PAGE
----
Such tendencies are most visible in exhibits #18, a magnificent bull's head rhylon, and #21, a playful monkey figure. Song taste is founded in this type of realism, and is characterized by emphasis on everyday life and common customs. The great change in artistic values came as jade took on a new look, one that conveyed the richness of life, as can be seen in the exhibits human figures, such as the messenger, #24, and the seated boy, #25.

From a technical point of view, Song skills in jade carving took a great leap forward. Aside from adding greater depth and detail to the ornamental engraving, Song jade carvers employed a technique sometimes called jiaozuo, or artful carving. This technique took advantage of the shape and color of the raw jade, emphasizing designs that highlight the natural beauty of the stone. Exhibit #28, a bird in white jade with brown markings, is a fine example of such ingenious work.

Of course, the word "carving" should he qualified. The process by which jade is shaped is actually one of drilling and polishing (zhuomo in Chinese)in which a number of different tools are employed. Since there is no one-word equivalent for the term zhuomo in English, I have followed J.P Palmer's example and used the word "carving". Carving here describes the artwork itself, rather than the specific technical process. 

Another interesting phenomenon which should be mentioned are the archaistic jades, done in imitation of the Three Dynasties styles Accompanying the rise of Neo-Confucianism-the Song and Ming idealist reworking of Confucian philosophy -jade carvings done in the style of the ancients became popular This trend continued through the Qing Dynasty.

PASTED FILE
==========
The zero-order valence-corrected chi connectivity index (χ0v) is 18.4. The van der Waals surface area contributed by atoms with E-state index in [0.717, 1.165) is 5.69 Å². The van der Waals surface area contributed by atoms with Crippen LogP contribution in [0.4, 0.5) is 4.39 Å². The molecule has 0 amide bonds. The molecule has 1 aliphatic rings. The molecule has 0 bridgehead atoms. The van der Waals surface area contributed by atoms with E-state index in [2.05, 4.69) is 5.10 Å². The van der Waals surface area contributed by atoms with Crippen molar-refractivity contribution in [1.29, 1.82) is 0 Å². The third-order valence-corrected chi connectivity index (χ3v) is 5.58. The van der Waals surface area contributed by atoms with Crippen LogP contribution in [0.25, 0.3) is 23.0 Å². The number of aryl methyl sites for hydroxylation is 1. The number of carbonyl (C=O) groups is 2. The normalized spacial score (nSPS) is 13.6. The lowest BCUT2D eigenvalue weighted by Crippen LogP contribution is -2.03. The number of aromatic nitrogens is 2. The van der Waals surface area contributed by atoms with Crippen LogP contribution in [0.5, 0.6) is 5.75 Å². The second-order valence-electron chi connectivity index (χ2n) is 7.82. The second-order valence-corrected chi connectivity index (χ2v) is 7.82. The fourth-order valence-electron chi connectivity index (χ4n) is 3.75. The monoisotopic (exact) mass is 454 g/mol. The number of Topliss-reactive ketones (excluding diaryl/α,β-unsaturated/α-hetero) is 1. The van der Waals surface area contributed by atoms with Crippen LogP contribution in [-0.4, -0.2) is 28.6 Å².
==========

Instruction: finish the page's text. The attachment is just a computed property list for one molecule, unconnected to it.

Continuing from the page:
The Period of Stable Development 

Finally, the Yuan, Ming and Qing dynasties can be described as the "Period of Stable Development in Chinese Jade." During the Ming, skills in jade carving again progressed, particularly in Suzhou and Hangzhou in the south and Beijing in the north. Jade workshops were established in these areas and others around groups of skilled craftsmen. Ming artistic style and taste on one hand continued the Song affection for the subject matter based in daily life and popular customs- many human or animal figures can be found among jade works of the period. On the other hand, Ming "carved" lines possess a new strength, with corners and edges delineated more clearly(as can be seen in the luxuriant lines of exhibit #42, a fu dog with its pup).

During the Qing, the court commissioned jades in unprecedented quantities, and the size of individual pieces reached grand proportions Technically, further progress was made in ornamentation and in the refinement of design. Qing jade carving reached its peak and maturation in the era from Qianlong's reign through the early days of the Jiaqing emperor (i.e. 1736 through the early 1800s.) Qing jade carving by and large looked to other arts such as painting, calligraphy, sculpture and craft-work for reference, Qing jade carvers were also distinguished by their study of the style and technique of jades produce abroad. particularly Hindustan(sometimes called Moghul) jades.

From this summary account we can catch a glimpse of the breadth and great length of the continuous development of Chinese jade work. a history in which each period possesses its own distinctive styles and taste The study of the historical change of aesthetic taste allows for unending pleasure, moreover, only after appreciating Chinese jade can we understand and Its place as the emblem of Chinese civilization. 

Associate Professor Jixiang Peng 

Director. Art Institute 

Peking University 

New York City

July 1994

This English translation of the Chinese scholarly article was originally published in “A Private Collection of Early Chinese Jade Carvings”, Weisbrod Chinese Art Ltd, New York, 1994.